It's a minor point ..
1. When NVMe was being designed, it was designed quite specifically to be a way of communicating with devices not raw chips, so If your definition of SSD = Solid State Device, then NVMe pretty much does need an SSD.
Of course you could do a bunch of custom work by mooching together some NAND and an FPGA or an ASIC to implement the firmware that interprets the commands coming down from NVMe and then passes that onto the a media handler to actually do actual I/O to the chips .. (with NAND thats a flash translation layer), and then put the SERDES bits in and the connector to hook it onto a PCI bus .. but at that point what you have is an SSD with an NVMe interface.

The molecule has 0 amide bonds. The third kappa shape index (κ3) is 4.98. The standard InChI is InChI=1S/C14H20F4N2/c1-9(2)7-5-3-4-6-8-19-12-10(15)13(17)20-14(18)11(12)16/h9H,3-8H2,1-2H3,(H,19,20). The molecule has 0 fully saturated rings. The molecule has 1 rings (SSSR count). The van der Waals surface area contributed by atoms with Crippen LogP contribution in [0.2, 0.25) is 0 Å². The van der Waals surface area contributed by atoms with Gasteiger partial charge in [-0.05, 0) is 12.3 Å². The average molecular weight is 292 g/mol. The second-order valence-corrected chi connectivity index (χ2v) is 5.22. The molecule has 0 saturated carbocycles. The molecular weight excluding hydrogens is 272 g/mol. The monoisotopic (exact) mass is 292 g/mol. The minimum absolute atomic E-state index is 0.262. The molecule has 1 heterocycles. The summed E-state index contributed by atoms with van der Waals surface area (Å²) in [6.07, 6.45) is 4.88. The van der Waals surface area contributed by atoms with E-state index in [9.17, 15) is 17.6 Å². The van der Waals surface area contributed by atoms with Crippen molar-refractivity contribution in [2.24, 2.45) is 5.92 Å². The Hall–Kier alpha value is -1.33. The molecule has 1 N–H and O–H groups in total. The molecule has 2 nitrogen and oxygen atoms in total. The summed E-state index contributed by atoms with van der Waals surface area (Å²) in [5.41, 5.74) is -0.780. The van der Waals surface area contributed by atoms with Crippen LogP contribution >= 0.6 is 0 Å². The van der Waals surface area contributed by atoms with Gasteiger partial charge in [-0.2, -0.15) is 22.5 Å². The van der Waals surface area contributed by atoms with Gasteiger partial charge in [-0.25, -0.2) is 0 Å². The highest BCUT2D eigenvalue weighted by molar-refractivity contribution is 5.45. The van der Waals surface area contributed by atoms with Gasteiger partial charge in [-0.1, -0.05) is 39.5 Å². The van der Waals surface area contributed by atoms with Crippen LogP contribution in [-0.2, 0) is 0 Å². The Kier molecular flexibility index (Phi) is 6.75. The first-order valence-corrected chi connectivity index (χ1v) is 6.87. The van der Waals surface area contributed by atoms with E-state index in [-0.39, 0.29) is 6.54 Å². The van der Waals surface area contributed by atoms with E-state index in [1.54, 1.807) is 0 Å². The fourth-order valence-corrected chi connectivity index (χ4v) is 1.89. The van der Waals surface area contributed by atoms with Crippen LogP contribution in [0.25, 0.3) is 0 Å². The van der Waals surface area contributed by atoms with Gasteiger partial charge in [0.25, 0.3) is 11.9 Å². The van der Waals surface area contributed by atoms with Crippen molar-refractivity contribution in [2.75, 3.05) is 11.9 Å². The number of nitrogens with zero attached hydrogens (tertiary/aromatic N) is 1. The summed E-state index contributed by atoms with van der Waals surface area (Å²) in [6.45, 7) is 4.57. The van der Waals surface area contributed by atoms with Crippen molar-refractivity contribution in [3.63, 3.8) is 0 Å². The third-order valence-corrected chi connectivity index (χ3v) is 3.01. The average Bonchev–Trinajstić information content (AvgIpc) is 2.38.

If your definition of SSD = Solid State Disk .. ie the packaging format that looks a lot like an old school SAS / SATA dieks drive, then no there is nothing in NVMe that dictates the use of that format, its just an incredibly practical way of deploying solid state devices because it works with all the existing electrical and materials handling stuff (like hot swap in a drive enclosure) most datatcenters rely on